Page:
Updated: 2021/Apr/14

PANIC(9)                   Kernel Developer's Manual                  PANIC(9)

     panic - bring down system on fatal error

     #include <sys/types.h>
     #include <sys/systm.h>

     vpanic(const char *fmt, va_list ap);

     panic(const char *fmt, ...);

     The panic() and vpanic() functions terminate the NetBSD system.  The
     message fmt is a printf(3) style format string which is printed to the
     console and saved in the variable panicstr for later retrieval via core
     dump inspection.  A newline character is added at the end automatically,
     and is thus not needed in the format string.

     If a kernel debugger is installed, control is passed to it after the
     message is printed.  If the kernel debugger is ddb(4), control may be
     passed to it, depending on the value of ddb.onpanic.  See options(4) for
     more details on setting ddb.onpanic.  If control is not passed through to
     ddb(4), a ddb(4)-specific function is used to print the kernel stack
     trace, and then control returns to panic().

     If control remains in panic(), an attempt is made to save an image of
     system memory on the configured dump device.

     If during the process of handling the panic, panic() is called again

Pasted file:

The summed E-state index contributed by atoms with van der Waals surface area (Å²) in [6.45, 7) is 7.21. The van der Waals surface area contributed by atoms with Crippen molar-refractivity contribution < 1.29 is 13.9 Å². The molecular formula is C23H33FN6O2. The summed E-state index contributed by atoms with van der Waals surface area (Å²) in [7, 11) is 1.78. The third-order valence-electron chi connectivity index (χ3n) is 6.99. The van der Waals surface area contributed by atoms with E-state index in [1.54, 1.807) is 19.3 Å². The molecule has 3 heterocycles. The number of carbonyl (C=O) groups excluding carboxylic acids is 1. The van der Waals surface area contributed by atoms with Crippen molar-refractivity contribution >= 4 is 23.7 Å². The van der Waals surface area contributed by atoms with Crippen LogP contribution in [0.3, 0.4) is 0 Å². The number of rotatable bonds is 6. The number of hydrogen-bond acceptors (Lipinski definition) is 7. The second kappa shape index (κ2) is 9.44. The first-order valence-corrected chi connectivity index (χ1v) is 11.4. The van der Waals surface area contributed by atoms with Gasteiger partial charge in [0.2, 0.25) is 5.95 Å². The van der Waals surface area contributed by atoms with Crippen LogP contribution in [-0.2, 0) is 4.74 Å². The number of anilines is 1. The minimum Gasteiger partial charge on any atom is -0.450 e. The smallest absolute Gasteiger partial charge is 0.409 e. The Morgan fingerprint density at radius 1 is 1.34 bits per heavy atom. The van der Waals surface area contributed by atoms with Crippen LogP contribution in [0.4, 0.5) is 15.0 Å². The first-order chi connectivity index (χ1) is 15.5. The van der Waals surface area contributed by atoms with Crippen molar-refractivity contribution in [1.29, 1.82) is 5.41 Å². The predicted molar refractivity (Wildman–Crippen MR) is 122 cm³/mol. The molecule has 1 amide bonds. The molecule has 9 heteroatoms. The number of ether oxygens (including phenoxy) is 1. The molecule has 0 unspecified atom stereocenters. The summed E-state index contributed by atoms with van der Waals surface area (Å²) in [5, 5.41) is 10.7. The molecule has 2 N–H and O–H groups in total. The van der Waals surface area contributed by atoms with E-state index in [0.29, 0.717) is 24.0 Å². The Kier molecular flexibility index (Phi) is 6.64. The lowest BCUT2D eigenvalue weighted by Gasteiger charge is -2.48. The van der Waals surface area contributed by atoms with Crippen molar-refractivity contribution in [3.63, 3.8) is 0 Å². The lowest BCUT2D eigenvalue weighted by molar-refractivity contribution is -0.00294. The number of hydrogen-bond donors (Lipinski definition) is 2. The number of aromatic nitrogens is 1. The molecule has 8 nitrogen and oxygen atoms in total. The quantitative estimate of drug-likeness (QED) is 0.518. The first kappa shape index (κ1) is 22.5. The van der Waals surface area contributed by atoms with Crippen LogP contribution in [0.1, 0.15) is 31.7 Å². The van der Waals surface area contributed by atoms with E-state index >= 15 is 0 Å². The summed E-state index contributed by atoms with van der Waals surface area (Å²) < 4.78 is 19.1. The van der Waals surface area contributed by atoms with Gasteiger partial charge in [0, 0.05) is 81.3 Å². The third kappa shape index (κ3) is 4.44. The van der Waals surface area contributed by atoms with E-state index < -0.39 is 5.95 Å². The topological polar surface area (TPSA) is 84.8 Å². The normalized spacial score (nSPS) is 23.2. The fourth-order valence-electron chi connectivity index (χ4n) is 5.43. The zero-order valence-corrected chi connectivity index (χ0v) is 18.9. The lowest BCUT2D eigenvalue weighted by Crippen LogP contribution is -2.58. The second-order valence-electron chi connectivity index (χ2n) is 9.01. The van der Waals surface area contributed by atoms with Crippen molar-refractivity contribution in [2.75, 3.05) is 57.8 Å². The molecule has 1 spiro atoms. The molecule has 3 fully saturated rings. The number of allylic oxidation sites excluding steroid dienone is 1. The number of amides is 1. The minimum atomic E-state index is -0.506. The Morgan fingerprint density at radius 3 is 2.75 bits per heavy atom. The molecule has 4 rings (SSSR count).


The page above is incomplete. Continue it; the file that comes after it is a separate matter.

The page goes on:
(from the filesystem synchronization routines, for example), the system
     is rebooted immediately without synchronizing any filesystems.

     panic() is meant to be used in situations where something unexpected has
     happened and it is difficult to recover the system to a stable state, or
     in situations where proceeding might make things worse, leading to data
     corruption and/or loss.  It is not meant to be used in scenarios where
     the system could easily ignore and/or isolate the condition/subsystem and

     In general developers should try to reduce the number of panic() calls in
     the kernel to improve stability.

     The panic() function never returns.

     printf(3), sysctl(3), ddb(4), options(4), savecore(8), swapctl(8),
     sysctl(8), printf(9)

NetBSD 9.99                     October 4, 2019                    NetBSD 9.99